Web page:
State-mandated accountability in high schools: Teachers' interpretations of a new era

Karen R Seashore, Karen Febey, Roger G Schroeder

Research output: Contribution to journalReview articlepeer-review

99 Scopus citations


This article addresses conflicting statements about the impact of accountability pol ides in which some argue that testing undermines good teaching, while others claim that it stimulates improvement. The authors begin with the assumption that it is important to explore implementers ' cognitive perspectives in order to understand a policy's effects. Using a sensemaking perspective, they examine teachers' responses to accountability in three high schools selected because they were deemed to have a strong teacher culture that supported quality education. The schools were located in states with diverse histories of accountability legislation, but in districts with well-established local accountability policies. Findings suggested that sensemaking activity occurred in all three schools and was associated with teachers' interpretation of accountability policies and with their efforts to change classroom practice to be consistent with accountability policies. Active efforts by district-level administrators to mediate sensemaking affected teachers ' attitudes toward accountability policies and standards-driven reform.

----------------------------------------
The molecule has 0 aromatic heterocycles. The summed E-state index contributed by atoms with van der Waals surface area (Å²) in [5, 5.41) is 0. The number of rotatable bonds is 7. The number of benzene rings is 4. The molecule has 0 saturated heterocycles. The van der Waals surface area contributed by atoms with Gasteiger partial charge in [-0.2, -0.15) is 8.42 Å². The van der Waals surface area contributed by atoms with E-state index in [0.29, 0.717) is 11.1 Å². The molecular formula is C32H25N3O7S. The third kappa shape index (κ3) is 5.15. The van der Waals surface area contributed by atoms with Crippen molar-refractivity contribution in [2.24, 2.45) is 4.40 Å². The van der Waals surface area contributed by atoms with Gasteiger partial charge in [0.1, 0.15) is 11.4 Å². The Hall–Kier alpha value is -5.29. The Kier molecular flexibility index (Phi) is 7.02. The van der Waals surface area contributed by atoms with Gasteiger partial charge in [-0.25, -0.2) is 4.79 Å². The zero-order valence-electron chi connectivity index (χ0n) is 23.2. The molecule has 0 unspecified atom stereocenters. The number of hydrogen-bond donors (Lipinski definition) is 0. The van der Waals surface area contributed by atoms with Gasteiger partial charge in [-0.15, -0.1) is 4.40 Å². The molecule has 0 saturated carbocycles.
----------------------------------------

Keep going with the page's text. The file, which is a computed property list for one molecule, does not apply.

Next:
Original languageEnglish (US)
Pages (from-to)177-204
Number of pages28
JournalEducational Evaluation and Policy Analysis
Issue number2
StatePublished - Jan 1 2005


  • Accountability policy
  • Teachers


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